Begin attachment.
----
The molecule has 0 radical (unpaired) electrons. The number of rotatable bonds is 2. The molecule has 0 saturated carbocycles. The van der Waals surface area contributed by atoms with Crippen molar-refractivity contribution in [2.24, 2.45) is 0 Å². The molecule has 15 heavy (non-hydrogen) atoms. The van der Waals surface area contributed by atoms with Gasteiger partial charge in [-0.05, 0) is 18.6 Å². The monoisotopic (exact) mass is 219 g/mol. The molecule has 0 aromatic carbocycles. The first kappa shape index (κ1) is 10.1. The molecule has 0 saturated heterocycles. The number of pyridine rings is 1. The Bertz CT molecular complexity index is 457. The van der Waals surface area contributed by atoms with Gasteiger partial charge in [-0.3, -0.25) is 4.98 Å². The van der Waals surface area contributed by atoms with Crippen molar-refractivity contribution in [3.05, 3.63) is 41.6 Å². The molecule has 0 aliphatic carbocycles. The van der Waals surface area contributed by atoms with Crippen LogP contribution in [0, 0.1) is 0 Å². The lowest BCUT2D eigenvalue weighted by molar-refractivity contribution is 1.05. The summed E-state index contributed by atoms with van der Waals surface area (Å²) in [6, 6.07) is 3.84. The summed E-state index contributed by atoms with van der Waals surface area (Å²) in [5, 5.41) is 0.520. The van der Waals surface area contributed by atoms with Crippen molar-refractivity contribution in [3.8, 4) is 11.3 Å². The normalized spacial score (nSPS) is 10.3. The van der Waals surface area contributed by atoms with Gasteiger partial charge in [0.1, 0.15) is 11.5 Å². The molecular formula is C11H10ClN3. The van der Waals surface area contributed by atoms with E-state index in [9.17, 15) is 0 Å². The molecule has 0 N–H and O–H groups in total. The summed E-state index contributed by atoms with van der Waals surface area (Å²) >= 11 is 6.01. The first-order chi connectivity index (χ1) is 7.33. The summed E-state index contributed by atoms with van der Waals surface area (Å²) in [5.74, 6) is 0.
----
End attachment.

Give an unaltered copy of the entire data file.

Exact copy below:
The molecule has 0 radical (unpaired) electrons. The number of rotatable bonds is 2. The molecule has 0 saturated carbocycles. The van der Waals surface area contributed by atoms with Crippen molar-refractivity contribution in [2.24, 2.45) is 0 Å². The molecule has 15 heavy (non-hydrogen) atoms. The van der Waals surface area contributed by atoms with Gasteiger partial charge in [-0.05, 0) is 18.6 Å². The monoisotopic (exact) mass is 219 g/mol. The molecule has 0 aromatic carbocycles. The first kappa shape index (κ1) is 10.1. The molecule has 0 saturated heterocycles. The number of pyridine rings is 1. The Bertz CT molecular complexity index is 457. The van der Waals surface area contributed by atoms with Gasteiger partial charge in [-0.3, -0.25) is 4.98 Å². The van der Waals surface area contributed by atoms with Crippen molar-refractivity contribution in [3.05, 3.63) is 41.6 Å². The molecule has 0 aliphatic carbocycles. The van der Waals surface area contributed by atoms with Crippen LogP contribution in [0, 0.1) is 0 Å². The lowest BCUT2D eigenvalue weighted by molar-refractivity contribution is 1.05. The summed E-state index contributed by atoms with van der Waals surface area (Å²) in [6, 6.07) is 3.84. The summed E-state index contributed by atoms with van der Waals surface area (Å²) in [5, 5.41) is 0.520. The van der Waals surface area contributed by atoms with Crippen molar-refractivity contribution in [3.8, 4) is 11.3 Å². The normalized spacial score (nSPS) is 10.3. The van der Waals surface area contributed by atoms with Gasteiger partial charge in [0.1, 0.15) is 11.5 Å². The molecular formula is C11H10ClN3. The van der Waals surface area contributed by atoms with E-state index in [9.17, 15) is 0 Å². The molecule has 0 N–H and O–H groups in total. The summed E-state index contributed by atoms with van der Waals surface area (Å²) >= 11 is 6.01. The first-order chi connectivity index (χ1) is 7.33. The summed E-state index contributed by atoms with van der Waals surface area (Å²) in [5.74, 6) is 0.